Holm and Paplay

   HOLM and PAPLAY, a parish, in the county of Orkney, 8 miles (S. E. by E.) from Kirkwall; containing, with the island of Lambholm and the village of St. Mary, 866 inhabitants. This parish, which is situated on the south-eastern portion of the main land, is bounded on the north by the parishes of Kirkwall and St. Andrew's, on the east by the German Ocean, on the west by Scalpa Flow, and on the south by Holm Sound. It is about six miles in length, and varies from one mile to two miles in breadth. The coast is not very elevated: the principal headlands are, Roseness, on the southern extremity of Paplay, at the eastern entrance of the sound; Howquoy, at the western entrance; and Skeldaquoy Point, stretching for almost a quarter of a mile from the south, and forming the western boundary of Holm Sound bay. The sound, nearly in the centre of which is the small but picturesque island of Lambholm, is an important passage from the eastern to the western coasts, through which vessels pass with greater security, and by a shorter line, than either by the Caledonian canal or Pentland Frith; it affords, also, safe anchorage for vessels which may have to wait for the tide. The surface towards the south is low, but rises gradually towards the north, terminating in a range of hills of sufficient elevation to shelter the lands from the north winds; it is intersected by numerous limpid streams.
   The whole number of acres is 7610, of which 2850 are arable, 830 in constant pasture, and the remainder undivided common. The soil is generally a light black loam, in some places alternated with sand, and in others with clay; and is well adapted for the cultivation of turnips, which frequently attain a large growth, averaging from twelve to fourteen pounds each in weight. The chief crops are oats and bear, with potatoes, turnips, and the various kinds of grasses; flax, also, was formerly cultivated with great success. Very considerable improvements in agriculture have taken place under the auspices of Alexander Sutherland Græme, Esq., the principal, and almost the sole, proprietor of the lands. The common Orkney breed of cattle, formerly prevalent, has been improved by the introduction of the Dunrobin, and also of the Teeswater, or short-horned breed; and a powerful stimulus has been given to the rearing of cattle, by steam navigation, which has opened new markets for the sale of produce. The district of the parish called Paplay has been always remarkable for the fertility of its soil, and the abundance of its crops: it is supposed to have derived its appellation from having been the property of some religious establishment. There is nothing peculiar in the geological features of the parish. Græme's Hall, the seat of the ancient family of the Græmes, descendants of Græme, Bishop of Orkney, is now deserted.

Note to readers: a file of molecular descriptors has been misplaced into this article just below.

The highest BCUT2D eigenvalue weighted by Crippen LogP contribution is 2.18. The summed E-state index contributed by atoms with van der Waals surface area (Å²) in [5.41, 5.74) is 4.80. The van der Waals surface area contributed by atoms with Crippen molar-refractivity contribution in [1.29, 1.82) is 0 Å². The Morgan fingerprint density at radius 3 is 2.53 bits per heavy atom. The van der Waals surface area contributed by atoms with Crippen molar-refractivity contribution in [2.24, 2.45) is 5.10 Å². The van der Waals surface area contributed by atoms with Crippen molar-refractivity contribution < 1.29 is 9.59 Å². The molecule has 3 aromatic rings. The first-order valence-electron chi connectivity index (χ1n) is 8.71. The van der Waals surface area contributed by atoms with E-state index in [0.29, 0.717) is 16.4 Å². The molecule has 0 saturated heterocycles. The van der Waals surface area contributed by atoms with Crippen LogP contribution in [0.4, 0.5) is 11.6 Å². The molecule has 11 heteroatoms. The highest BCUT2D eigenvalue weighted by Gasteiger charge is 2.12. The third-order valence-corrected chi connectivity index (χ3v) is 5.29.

The site of a fishing village was laid out on the shore of the harbour of Holm Sound when the parish was surveyed in 1828, with a view to encourage the settlement of fishermen by profession at this place, which, from the convenience of its harbour, and its proximity to the German Ocean, is peculiarly adapted to the purpose. The fish found off the coast are, cod, ling, haddock, halibut, flounders, and skate. For the supply of his family, almost every inhabitant has a share in a boat; and most of them are also adventurers in the herring-fishery, which commences in July, and ends in September; but there is no regular fishing establishment, the population being generally agricultural. Fairs for cattle and horses are held quarterly. The grain raised in the parish is sent to the distilleries in Kirkwall, for which, and for the conveyance of other produce, facilities are afforded by steamers, which, since 1833, have continued to ply here for eight months during the year. The ecclesiastical affairs are under the superintendence of the presbytery of Kirkwall and synod of Orkney. The minister's stipend is £157, of which more than one-third is paid from the exchequer, with a manse, and a glebe valued at £4 per annum; patron, the Earl of Zetland. The church, originally dedicated to St. Nicholas, and rebuilt in 1818, is situated at Paplay, in the eastern portion of the parish, and affords sufficient accommodation for the parishioners; the seats are all free. There is a place of worship for members of the United Secession. The parochial school is well attended; the master has a salary of £26, with a house and garden, and the fees average about £5 per annum. Mr. Patrick Græme, sheriff-depute of the county in 1770, and proprietor of Græme's Hall, was a great benefactor to the parish; he supplied the inhabitants with linseed gratis, introduced the cultivation of flax, and taught them the art of making it into cloth, of which, for many years prior to his decease, they exported 20,000 yards annually to the English markets. Admiral Alexander Græme, who distinguished himself in the action with the Dutch off the Dogger Bank, in which he lost his right arm, though not resident, was also a great benefactor to his tenants.

A Topographical dictionary of Scotland. . 1856.

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